The World Health Organization (WHO) has been “taken aback” by the outbreak of measles across Europe, as news came on Wednesday about the measles-related death of an 18-month old child in Berlin. From January 2014 to February 2015, the number of measles cases has spiked into the thousands in five European countries. More than 500 cases have been reported in Germany since October.
“It is unacceptable that, after the last 50 years' efforts to make safe and effective vaccines available, measles continues to cost lives, money and time,” said Dr. Zsuzsanna Jakab, WHO regional director for Europe. "When we consider that over the past two decades we have seen a reduction of 96 percent in the number of measles cases in the European region, and that we are just a step away from eliminating the disease, we are taken aback by these numbers,” said Dr. Jakab.
Closing Immunisation Gaps
According to WHO, increasing numbers of parents refuse to have their children vaccinated. Vaccination rates fell across Europe following a study which suggested a link between autism and vaccines, research which has now been discredited. Other parents who wish to vaccinate their children are facing barriers to immunisations.
“The priority is now to control current outbreaks through immunisation activities targeting people at risk,” said the WHO’s Dr. Nedret Emiroglu. “At the same time, all countries, with no exception, need to keep a very high coverage of regular measles vaccination, so that similar outbreaks won't happen again in our region, and measles can be eliminated once and for all."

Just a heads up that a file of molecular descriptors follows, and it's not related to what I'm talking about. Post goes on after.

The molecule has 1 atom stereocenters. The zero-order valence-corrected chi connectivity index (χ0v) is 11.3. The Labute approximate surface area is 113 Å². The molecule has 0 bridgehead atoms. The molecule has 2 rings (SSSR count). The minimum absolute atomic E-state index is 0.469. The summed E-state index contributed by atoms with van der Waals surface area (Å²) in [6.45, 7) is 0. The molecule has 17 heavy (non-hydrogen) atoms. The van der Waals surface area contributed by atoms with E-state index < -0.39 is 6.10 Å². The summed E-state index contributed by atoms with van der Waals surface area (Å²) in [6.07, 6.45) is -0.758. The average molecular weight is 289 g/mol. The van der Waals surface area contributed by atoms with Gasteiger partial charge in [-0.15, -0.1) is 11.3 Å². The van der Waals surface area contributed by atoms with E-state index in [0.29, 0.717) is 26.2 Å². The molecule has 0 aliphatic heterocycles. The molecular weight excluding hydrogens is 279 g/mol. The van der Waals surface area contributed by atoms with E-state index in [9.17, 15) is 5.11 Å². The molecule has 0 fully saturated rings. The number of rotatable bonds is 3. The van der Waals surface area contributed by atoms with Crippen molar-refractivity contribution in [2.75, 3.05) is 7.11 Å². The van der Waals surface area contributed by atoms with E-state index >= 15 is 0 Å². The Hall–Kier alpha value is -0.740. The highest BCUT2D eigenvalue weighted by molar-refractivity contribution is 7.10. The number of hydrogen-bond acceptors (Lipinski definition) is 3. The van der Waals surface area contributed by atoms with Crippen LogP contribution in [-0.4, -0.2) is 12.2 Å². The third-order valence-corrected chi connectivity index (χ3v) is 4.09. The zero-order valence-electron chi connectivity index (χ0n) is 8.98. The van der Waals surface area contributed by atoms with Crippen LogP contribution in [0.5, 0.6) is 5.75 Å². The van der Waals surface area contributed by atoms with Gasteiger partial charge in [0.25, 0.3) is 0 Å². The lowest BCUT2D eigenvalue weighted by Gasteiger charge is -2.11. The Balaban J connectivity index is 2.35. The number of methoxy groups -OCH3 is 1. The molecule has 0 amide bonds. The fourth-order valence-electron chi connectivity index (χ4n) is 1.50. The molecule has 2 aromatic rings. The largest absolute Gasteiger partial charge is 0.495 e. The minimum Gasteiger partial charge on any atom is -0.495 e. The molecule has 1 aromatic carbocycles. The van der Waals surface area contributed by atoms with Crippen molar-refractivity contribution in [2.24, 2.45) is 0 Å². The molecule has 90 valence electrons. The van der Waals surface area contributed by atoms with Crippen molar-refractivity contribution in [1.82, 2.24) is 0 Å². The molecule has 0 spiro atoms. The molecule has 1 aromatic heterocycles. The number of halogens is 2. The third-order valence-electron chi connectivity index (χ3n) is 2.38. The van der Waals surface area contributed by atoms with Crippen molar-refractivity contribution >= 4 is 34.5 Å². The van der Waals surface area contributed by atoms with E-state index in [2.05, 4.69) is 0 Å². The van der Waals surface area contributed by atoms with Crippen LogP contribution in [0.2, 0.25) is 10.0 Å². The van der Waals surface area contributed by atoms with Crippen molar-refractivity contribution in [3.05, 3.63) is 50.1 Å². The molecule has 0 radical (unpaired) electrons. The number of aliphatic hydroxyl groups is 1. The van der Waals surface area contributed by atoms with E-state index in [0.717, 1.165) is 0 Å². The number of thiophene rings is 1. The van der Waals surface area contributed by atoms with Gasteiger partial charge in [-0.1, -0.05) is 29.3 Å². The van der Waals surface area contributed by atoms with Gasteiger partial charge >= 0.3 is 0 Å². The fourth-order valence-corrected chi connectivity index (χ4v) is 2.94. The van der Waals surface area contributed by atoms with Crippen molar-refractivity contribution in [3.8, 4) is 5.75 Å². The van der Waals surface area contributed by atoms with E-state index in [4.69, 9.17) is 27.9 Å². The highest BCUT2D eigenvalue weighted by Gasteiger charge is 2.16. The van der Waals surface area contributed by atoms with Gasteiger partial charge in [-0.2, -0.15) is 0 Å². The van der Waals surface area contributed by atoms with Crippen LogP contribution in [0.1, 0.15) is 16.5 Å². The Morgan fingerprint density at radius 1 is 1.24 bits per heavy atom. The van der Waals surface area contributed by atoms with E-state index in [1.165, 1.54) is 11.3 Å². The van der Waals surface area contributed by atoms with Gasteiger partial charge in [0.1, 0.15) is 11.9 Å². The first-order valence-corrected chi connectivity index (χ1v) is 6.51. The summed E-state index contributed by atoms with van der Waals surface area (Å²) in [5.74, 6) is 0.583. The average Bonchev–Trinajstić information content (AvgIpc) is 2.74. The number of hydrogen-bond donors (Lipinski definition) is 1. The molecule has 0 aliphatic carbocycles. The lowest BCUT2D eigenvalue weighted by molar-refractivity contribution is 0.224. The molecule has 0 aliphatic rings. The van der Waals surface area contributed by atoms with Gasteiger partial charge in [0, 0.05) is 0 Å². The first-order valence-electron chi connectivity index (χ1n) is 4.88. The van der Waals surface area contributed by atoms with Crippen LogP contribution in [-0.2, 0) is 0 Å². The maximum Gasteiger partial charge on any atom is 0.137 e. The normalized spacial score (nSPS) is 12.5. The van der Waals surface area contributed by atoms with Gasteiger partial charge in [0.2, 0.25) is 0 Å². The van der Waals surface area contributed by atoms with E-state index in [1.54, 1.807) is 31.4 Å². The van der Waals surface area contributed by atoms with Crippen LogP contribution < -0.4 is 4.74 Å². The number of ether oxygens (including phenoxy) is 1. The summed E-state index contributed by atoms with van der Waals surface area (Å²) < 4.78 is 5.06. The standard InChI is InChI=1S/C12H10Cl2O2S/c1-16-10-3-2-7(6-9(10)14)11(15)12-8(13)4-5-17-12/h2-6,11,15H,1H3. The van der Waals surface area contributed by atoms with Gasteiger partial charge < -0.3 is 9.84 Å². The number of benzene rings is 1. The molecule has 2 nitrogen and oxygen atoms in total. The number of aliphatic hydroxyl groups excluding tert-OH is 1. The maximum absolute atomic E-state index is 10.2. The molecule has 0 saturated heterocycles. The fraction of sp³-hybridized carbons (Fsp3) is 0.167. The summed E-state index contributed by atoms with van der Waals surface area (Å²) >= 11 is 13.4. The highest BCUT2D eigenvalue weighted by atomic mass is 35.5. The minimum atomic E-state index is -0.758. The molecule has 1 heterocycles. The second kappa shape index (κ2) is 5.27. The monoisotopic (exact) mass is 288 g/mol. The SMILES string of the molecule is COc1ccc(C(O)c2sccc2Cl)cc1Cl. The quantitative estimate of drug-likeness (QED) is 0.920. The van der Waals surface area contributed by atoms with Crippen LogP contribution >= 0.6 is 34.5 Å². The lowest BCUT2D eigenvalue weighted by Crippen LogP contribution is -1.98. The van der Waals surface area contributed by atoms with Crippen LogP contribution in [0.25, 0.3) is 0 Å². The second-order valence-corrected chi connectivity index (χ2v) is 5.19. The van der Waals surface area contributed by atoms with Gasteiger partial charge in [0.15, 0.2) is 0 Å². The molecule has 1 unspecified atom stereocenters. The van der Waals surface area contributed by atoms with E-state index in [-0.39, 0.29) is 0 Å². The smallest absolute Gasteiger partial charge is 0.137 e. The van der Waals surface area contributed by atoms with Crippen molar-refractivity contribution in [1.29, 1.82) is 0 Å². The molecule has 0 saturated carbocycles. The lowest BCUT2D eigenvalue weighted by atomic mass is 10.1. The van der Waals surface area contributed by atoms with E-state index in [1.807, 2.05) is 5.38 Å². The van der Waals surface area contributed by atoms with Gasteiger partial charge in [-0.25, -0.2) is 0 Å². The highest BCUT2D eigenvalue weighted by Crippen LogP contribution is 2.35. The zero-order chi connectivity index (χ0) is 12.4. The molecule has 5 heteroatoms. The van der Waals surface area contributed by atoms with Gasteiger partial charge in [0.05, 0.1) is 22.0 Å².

Outbreaks Affecting Adults and Children Alike
The Berlin outbreak has infected a relatively high number of adults, which exposes a problem in earlier immunisation protocols, said Dr. Adam Finn of the University of Bristol in the UK. Vaccination rates among young adults was approximately 80 percent, but many of those people received only one vaccine instead of the recommended double dose for full protection. Less than 4 percent of people between the ages of 60 and 64 were vaccinated, according to a 2013 study. However, some older adults who were born before the vaccine was developed 50 years ago may be protected by the fact that they have already had measles. About half of the German cases involve adults.
A smaller outbreak of measles in California has primarily affected unvaccinated children, with more than 100 registered cases so far, according to the Department of Public Health. Most of the cases are tied to an outbreak that began in December at the Disneyland amusement park near Los Angeles. In the US, the recommendation is to vaccinate children at 12 to 15 months of age, with a second dose between the ages of 4 to 6 years old for full protection.
Two of the Berlin cases have been linked to the US, although authorities believe the German outbreak began with an infected child from Bosnia whose family sought asylum in Germany.
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